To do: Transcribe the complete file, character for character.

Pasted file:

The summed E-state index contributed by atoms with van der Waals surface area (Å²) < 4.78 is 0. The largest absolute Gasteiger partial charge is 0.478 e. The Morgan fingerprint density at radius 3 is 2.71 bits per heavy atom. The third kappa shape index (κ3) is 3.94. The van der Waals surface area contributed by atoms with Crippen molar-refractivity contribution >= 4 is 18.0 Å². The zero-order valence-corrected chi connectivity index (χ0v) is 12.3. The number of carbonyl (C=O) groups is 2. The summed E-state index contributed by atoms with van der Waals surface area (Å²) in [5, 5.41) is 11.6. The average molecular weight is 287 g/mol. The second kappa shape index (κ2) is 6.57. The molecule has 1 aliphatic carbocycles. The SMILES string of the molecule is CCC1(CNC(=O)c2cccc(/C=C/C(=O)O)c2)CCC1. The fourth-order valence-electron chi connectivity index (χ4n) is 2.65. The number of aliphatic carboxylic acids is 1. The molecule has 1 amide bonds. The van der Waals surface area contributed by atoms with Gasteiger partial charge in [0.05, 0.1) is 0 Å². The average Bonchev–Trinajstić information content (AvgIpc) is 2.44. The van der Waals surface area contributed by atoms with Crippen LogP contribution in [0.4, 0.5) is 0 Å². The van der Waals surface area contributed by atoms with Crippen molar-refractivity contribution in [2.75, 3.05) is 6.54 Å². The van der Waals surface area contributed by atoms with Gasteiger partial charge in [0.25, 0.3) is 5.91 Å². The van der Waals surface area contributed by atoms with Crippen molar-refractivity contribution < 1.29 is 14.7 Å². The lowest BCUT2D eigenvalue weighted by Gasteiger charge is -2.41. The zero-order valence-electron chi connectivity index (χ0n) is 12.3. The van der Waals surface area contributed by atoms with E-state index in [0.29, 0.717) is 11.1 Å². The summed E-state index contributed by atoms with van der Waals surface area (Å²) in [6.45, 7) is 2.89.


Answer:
The summed E-state index contributed by atoms with van der Waals surface area (Å²) < 4.78 is 0. The largest absolute Gasteiger partial charge is 0.478 e. The Morgan fingerprint density at radius 3 is 2.71 bits per heavy atom. The third kappa shape index (κ3) is 3.94. The van der Waals surface area contributed by atoms with Crippen molar-refractivity contribution >= 4 is 18.0 Å². The zero-order valence-corrected chi connectivity index (χ0v) is 12.3. The number of carbonyl (C=O) groups is 2. The summed E-state index contributed by atoms with van der Waals surface area (Å²) in [5, 5.41) is 11.6. The average molecular weight is 287 g/mol. The second kappa shape index (κ2) is 6.57. The molecule has 1 aliphatic carbocycles. The SMILES string of the molecule is CCC1(CNC(=O)c2cccc(/C=C/C(=O)O)c2)CCC1. The fourth-order valence-electron chi connectivity index (χ4n) is 2.65. The number of aliphatic carboxylic acids is 1. The molecule has 1 amide bonds. The van der Waals surface area contributed by atoms with Gasteiger partial charge in [0.05, 0.1) is 0 Å². The average Bonchev–Trinajstić information content (AvgIpc) is 2.44. The van der Waals surface area contributed by atoms with Crippen LogP contribution in [0.4, 0.5) is 0 Å². The van der Waals surface area contributed by atoms with Crippen molar-refractivity contribution in [2.75, 3.05) is 6.54 Å². The van der Waals surface area contributed by atoms with Gasteiger partial charge in [0.25, 0.3) is 5.91 Å². The van der Waals surface area contributed by atoms with Crippen molar-refractivity contribution < 1.29 is 14.7 Å². The lowest BCUT2D eigenvalue weighted by Gasteiger charge is -2.41. The zero-order valence-electron chi connectivity index (χ0n) is 12.3. The van der Waals surface area contributed by atoms with E-state index in [0.29, 0.717) is 11.1 Å². The summed E-state index contributed by atoms with van der Waals surface area (Å²) in [6.45, 7) is 2.89.